Post-Roe, rural women would face more obstacles; retired health director says the issue is about men, women, sex, and control Skip to content

Post-Roe, rural women would face more obstacles; retired health director says the issue is about men, women, sex, and control

Rural women will be even more affected by Kentucky’s post-Roe trigger laws. A retired health director explains.

2 min read
Photo by Jackson Simmer / Unsplash

"Trigger laws" would make abortion in Kentucky and 12 other states illegal in almost all cases if Roe v. Wade is overturned. That would disproportionately affect rural women, who are more likely than their urban peers to be impoverished, less likely to have the time or money to drive long distances across state lines to obtain an abortion, and more likely to face stigma over the decision to end a pregnancy.

Abortion isn't often publicly discussed in rural areas, but it is widely felt, as indicated by a recent note to University of Kentucky journalism professor Al Cross, editor and publisher of Kentucky Health News, by Bertie Salyer, retired health director in Magoffin County:

“As a former social worker, social work supervisor, college professor, and health department director, I feel very distraught. Old white Republican men telling all females of childbearing age that they better not have sex unless they can see themselves nine months away successfully having and supporting a family of at least two.

“Punish the woman – don’t allow her to have sex education in school, don’t give her birth control, don’t give her health care, don’t give her support or any services while pregnant and after birth; just tell her to only have sex for procreation because SHE alone is responsible. Her body must bear the consequences, the lifetime consequences of that weak moment, that rape, that incestuous attack, that failure to think ahead in what could have been a moment of passion.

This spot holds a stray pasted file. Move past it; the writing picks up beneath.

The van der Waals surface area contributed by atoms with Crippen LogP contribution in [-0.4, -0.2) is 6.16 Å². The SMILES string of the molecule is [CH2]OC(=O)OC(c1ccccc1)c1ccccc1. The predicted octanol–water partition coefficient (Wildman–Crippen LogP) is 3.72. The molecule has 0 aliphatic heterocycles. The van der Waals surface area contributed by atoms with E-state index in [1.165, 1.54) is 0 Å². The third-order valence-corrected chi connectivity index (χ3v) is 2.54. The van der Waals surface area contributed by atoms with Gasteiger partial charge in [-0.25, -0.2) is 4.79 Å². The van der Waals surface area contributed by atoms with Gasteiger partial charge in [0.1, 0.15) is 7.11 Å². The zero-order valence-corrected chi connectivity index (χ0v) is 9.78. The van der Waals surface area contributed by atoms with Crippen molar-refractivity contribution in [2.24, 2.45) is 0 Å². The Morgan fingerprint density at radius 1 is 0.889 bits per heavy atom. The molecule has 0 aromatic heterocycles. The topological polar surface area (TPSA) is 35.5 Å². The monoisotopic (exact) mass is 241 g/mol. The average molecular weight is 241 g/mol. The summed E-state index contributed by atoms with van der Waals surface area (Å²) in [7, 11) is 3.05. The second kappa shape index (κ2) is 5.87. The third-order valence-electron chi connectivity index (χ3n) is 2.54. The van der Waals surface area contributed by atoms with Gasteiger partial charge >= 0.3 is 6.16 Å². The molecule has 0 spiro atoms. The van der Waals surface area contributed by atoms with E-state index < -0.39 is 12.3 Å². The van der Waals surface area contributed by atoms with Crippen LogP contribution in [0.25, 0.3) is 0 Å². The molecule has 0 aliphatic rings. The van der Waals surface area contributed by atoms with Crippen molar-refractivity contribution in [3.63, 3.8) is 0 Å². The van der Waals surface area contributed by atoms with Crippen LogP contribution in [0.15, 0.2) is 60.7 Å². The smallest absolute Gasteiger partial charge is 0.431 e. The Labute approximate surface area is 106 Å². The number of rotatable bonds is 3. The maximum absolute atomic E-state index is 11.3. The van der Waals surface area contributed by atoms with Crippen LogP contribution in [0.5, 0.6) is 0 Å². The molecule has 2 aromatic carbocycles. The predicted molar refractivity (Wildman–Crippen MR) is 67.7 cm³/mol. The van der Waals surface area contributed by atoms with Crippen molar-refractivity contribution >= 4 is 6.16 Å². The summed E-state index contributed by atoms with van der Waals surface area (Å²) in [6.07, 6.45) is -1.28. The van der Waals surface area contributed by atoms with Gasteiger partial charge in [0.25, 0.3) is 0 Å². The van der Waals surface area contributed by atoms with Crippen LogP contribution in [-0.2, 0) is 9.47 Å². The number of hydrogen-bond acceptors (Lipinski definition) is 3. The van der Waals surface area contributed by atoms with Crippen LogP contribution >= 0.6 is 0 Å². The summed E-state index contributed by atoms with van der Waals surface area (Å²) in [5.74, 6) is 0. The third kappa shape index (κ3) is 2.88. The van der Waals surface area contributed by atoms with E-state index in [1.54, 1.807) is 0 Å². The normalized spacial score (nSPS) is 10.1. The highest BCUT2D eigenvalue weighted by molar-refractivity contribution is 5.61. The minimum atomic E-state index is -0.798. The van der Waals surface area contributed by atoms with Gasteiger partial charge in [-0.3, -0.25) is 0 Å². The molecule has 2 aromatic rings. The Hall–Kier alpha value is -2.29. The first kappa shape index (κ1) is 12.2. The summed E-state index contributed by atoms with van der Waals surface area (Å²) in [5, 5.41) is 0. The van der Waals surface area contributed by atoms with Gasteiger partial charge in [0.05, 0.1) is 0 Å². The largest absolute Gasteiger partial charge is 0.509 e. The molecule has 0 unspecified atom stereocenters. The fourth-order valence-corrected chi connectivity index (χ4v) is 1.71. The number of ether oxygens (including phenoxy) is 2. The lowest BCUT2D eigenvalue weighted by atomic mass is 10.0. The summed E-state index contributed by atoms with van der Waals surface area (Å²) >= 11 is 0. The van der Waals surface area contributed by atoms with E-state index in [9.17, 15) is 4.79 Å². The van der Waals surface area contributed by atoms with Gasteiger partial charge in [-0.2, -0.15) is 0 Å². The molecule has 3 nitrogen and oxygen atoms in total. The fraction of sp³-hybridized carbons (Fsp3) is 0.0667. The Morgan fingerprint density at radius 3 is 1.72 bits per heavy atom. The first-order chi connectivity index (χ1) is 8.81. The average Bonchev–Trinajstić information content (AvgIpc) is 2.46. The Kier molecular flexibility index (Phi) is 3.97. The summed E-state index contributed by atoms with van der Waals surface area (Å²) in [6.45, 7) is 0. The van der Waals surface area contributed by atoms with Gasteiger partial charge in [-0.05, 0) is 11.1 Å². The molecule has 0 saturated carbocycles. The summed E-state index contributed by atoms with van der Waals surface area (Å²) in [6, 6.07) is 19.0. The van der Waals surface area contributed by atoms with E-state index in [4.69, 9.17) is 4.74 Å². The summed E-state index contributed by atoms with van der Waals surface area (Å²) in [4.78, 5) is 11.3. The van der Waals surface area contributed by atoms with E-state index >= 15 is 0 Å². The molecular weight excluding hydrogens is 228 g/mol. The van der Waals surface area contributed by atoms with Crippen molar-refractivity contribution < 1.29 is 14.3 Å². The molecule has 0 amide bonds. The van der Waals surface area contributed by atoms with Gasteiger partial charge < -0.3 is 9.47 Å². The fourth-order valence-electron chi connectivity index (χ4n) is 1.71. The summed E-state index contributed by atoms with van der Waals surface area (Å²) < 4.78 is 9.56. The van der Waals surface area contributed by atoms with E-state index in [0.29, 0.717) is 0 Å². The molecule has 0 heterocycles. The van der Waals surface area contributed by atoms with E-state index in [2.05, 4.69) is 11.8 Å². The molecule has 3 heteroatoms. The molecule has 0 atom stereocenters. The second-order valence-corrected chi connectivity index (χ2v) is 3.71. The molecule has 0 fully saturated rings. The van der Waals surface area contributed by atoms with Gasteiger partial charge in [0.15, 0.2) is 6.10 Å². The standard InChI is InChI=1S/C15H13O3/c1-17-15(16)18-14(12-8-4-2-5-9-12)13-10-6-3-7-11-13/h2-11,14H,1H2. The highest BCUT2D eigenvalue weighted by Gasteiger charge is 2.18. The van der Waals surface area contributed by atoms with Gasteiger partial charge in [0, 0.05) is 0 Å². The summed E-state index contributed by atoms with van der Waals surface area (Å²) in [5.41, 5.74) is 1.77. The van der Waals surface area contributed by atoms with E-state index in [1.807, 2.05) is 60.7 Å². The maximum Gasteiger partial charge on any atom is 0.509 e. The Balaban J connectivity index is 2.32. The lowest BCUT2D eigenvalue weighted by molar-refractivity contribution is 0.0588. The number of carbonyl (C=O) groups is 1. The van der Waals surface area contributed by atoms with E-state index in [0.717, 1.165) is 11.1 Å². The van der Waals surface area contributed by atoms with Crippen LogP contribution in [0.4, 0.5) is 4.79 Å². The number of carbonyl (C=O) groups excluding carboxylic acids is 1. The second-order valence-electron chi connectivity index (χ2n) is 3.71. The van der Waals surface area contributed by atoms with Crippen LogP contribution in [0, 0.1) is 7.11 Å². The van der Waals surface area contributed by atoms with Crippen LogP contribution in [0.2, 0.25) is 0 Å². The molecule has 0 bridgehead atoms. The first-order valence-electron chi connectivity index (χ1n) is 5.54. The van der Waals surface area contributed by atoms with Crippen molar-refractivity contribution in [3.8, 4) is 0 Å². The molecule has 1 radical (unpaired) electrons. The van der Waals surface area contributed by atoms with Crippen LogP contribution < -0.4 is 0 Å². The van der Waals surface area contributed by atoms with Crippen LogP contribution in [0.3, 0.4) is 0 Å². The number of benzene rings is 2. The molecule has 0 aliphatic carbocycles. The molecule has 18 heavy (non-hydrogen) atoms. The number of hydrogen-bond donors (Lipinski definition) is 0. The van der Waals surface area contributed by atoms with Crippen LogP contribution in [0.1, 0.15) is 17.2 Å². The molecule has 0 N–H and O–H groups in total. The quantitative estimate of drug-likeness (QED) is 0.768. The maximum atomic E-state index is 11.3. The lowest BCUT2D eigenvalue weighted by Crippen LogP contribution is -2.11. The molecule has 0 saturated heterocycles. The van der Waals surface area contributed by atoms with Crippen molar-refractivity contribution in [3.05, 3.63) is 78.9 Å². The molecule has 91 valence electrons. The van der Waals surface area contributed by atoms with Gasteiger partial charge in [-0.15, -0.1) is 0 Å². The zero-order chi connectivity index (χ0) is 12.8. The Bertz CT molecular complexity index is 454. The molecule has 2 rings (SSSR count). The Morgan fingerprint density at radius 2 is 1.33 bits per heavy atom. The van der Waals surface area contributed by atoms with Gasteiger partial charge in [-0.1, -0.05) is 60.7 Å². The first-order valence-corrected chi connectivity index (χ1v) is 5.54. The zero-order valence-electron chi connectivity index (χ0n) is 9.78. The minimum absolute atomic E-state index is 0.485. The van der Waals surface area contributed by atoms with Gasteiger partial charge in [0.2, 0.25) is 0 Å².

“SHE suffers the societal impact, the disruption of her life through what could have been a lapse in judgement, a mistake, crime victimization. HE can sexually enjoy the moment and move on without a thought. What is fair, equal, and just about that? And don’t allow me the space to discuss the possible outcomes for the child, and the additional social problems for our society.”

Many who oppose abortion rights are just as passionate, saying that all life is sacred and that it begins at conception. Though the topic has been a divisive political football for decades, public sentiment hasn't changed much in the nearly 50 years since the Roe v. Wade decision. "According to Gallup, 21 percent of Americans thought abortion should be illegal in all circumstances in 1975, compared with 19 percent in 2021," Michael Scherer reports for The Washington Post.

But in the 13 states with trigger laws, current sentiment is decidedly different: "43 percent of adults on average say abortion should be legal in most or all cases, while 52 percent say it should be illegal in most or all cases," Nate Cohn reports for The New York Times.

A 2014 poll in Kentucky by the nonpartisan Pew Research Center found that 57% of Kentucky adults thought abortion should be illegal in all or most all cases, while 36% said it should be legal in all or almost all cases. More than 90% of abortions are performed in the first trimester of pregnancy.


Written by Al Cross. Cross-posted from Kentucky Health News.

Kentucky Health News

Kentucky Health News is an independent news service of the Institute for Rural Journalism and Community Issues, based in the School of Journalism and Media at the University of Kentucky, with support from the Foundation for a Healthy Kentucky.

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